Tim Dunlop points to a piece in Counterpunch that invites the kind of “thinking out loud” that the blogosphere and the First Amendment allow. Amy Goodman and Jeremy Scahill rely primarily on remarks and documents from Joseph Wilson to point the finger at Karl Rove and/or Dick Cheney. They write this to contradict Cheney’s MTP statement that he didn’t know Wilson:
Wilson was formally commended by the Bush administration for his bravery and heroism in the weeks leading up to the war. In that time, Wilson helped evacuate thousands of foreigners from Kuwait, negotiated the release of more than 120 American hostages and sheltered nearly 800 Americans in the embassy compound. “Your courageous leadership during this period of great danger for American interests and American citizens has my admiration and respect. I salute, too, your skillful conduct of our tense dealings with the government of Iraq,” President Bush wrote Wilson in a letter. “The courage and tenacity you have exhibited throughout this ordeal prove that you are the right person for the job.” Wilson says that he heard from people who were at meetings chaired by Bush in the lead up to the Gulf War, “When people would come up with an idea, George Bush would often lean forward and ask them, ‘What does Joe Wilson say about that? What does Joe Wilson think about that?‘
This more than answers the concerns of Glenn Reynolds and others as to why Wilson was picked for the Niger mission. Dunlop suggests that Wilson’s record of service in his role as ambassador to Iraq during Bush I was the basis for his hiring:
[T]he VP’s office interpretted Wilson’s fine service to Bush I as evidence of partisanship rather than as what it was, evidence of integrity.
Let me offer a slight modification. The White House, perhaps the Oval Office, saw Wilson’s record as one evincing loyalty to the Bush family and a team-player attitude. When Wilson wouldn’t put himself on the record as supporting the Niger claim, that was disappointing. When he came out publicly and exposed the President as either an incompetent or a liar, all hell must have broken loose.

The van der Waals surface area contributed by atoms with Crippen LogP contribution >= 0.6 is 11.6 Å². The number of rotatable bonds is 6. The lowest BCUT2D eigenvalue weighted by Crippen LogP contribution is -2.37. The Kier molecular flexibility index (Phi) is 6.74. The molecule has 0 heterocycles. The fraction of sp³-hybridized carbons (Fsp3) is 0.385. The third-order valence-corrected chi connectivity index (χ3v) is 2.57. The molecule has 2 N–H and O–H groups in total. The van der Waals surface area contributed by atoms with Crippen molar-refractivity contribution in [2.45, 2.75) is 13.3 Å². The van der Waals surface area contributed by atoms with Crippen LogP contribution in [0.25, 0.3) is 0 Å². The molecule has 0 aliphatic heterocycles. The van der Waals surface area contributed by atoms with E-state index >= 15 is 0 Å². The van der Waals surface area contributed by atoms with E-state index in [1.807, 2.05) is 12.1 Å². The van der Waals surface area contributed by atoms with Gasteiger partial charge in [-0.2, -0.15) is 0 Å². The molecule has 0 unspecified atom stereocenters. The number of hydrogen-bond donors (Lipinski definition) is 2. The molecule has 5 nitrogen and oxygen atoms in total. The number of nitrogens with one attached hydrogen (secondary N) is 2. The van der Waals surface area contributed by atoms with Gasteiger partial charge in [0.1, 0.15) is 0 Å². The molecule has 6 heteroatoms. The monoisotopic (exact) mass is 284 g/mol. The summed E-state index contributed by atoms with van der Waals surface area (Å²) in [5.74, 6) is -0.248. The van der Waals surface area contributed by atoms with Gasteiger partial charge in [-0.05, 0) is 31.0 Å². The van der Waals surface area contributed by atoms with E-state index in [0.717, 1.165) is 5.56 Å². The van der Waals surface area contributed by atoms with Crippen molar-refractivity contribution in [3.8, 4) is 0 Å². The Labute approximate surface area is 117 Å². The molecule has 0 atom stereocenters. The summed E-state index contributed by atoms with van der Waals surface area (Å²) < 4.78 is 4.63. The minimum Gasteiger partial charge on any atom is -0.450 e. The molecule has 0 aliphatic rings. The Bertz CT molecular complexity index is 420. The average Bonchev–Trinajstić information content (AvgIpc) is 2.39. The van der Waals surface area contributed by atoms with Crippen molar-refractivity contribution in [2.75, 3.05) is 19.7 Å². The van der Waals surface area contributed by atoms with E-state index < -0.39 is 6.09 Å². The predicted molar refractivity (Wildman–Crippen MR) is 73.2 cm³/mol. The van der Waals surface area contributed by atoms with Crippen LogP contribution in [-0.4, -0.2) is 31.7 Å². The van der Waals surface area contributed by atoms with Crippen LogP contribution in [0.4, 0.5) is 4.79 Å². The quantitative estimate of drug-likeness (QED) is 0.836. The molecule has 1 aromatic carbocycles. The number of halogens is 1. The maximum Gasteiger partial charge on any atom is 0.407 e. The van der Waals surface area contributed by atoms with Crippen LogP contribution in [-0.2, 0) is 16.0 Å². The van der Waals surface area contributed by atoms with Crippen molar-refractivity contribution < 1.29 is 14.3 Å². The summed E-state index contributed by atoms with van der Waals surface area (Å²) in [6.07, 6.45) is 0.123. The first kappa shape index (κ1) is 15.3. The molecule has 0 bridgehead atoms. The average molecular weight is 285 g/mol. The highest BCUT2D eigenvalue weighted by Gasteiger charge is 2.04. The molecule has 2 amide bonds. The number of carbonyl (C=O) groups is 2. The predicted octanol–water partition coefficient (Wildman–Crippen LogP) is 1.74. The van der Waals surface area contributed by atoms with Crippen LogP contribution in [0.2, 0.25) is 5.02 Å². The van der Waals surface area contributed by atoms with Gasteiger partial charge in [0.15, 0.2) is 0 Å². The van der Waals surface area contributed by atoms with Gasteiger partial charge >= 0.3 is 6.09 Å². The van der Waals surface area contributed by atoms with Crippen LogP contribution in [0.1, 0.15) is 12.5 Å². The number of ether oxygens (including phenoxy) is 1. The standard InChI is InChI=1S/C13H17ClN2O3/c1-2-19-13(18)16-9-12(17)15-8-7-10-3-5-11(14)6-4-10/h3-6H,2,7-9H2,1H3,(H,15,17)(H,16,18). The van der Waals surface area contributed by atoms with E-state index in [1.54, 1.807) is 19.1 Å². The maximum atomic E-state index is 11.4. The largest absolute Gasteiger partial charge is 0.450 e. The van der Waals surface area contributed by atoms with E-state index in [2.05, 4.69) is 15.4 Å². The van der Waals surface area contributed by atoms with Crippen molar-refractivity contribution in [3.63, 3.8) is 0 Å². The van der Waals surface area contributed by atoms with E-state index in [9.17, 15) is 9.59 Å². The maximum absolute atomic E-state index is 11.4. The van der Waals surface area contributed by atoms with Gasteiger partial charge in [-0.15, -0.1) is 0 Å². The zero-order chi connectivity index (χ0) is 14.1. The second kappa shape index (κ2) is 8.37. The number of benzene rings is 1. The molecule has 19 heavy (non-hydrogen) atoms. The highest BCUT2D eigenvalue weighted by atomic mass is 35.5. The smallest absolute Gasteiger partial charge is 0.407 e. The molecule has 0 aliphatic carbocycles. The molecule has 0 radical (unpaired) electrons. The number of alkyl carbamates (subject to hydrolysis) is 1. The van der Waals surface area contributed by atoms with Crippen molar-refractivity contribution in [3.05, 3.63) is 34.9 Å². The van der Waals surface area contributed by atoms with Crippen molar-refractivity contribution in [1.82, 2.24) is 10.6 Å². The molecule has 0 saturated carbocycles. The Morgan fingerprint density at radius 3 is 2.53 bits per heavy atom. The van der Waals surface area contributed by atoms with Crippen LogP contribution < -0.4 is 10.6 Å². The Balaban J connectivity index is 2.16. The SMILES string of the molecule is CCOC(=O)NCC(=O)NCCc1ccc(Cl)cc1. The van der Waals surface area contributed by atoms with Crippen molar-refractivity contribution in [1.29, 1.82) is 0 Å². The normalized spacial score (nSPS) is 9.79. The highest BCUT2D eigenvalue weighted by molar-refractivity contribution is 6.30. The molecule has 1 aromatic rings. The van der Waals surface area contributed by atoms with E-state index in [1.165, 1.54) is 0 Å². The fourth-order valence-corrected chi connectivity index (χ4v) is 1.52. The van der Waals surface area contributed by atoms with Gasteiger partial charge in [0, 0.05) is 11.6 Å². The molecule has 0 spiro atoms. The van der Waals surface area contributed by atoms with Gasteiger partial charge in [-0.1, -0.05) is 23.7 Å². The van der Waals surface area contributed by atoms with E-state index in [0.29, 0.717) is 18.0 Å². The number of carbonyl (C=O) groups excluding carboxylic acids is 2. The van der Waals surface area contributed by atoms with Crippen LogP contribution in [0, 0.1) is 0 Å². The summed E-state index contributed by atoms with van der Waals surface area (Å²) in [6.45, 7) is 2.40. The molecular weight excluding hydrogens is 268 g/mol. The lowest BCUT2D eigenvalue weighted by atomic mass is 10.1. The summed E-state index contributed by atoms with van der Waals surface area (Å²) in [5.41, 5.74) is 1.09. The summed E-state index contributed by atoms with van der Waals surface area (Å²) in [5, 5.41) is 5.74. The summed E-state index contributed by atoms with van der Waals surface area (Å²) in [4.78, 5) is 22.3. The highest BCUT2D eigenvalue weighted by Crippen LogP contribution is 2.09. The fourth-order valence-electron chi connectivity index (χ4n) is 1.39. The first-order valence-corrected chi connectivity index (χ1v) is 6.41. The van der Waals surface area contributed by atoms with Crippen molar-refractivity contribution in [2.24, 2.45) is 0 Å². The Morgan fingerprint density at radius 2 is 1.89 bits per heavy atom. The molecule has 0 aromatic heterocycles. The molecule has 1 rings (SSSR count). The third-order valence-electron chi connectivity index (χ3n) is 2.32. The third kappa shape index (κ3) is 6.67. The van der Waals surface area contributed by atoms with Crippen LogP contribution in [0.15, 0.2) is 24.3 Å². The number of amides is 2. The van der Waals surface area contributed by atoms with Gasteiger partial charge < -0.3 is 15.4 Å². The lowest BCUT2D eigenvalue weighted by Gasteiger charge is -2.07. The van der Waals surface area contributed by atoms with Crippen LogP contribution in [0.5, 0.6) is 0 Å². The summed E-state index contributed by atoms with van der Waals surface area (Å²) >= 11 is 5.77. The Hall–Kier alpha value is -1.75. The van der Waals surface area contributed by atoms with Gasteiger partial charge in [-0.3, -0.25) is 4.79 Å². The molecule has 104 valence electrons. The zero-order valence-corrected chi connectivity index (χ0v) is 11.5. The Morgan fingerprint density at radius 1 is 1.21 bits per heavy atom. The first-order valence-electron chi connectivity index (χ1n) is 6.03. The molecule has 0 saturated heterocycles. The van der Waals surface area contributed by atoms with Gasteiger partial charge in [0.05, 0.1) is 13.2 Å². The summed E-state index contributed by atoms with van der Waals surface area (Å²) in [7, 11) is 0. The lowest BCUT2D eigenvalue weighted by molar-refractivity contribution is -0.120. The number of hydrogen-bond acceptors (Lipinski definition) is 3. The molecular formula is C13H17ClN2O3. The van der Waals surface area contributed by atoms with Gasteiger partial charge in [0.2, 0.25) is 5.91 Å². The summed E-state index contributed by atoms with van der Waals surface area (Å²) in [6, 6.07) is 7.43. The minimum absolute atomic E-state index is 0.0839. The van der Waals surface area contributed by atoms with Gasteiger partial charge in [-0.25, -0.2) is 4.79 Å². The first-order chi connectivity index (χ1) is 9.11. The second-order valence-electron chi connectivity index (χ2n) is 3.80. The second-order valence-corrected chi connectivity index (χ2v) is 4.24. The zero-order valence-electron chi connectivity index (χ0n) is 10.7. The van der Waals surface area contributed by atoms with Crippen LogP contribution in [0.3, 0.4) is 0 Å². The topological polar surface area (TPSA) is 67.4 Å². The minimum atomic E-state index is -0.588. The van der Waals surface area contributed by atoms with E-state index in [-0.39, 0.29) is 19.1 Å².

One of the Right’s defenses on behalf of Rove in particular and the WH staff in general is that outing Plame seems such an ill-suited means to any conceivable end. Revenge does not pursue the rational course. Revenge combined with arrogance can be expected to take unwarranted risks for little or no practical gain.
More than 11 weeks passed after it became likely that someone in the White House had broken the law and presented a security risk. If the perpretrator was some over-zealous underling, how simple and wise it would have been to conduct an in-house investigation, fire the evil-doer and end it. What a risk it was to let this simmer until it has reached the current boiling point. The Right has a point that this story points to an irrationality on the part of the WH that strains credulity, unless…
One’s theory of the case helps determine who is questioned and what questions are asked. Isn’t it too early to assume that it could not have been the President of the United States who wanted to “get” Joe Wilson?
The people who question Wilson’s reliability for the Niger trip take another massive hit today.
The Washington Post reports that David Kay has said he found NO evidence that Iraq even sought uranium in Niger.
He also says he found evidence that another African country offered uranium to Iraq, and it was declined.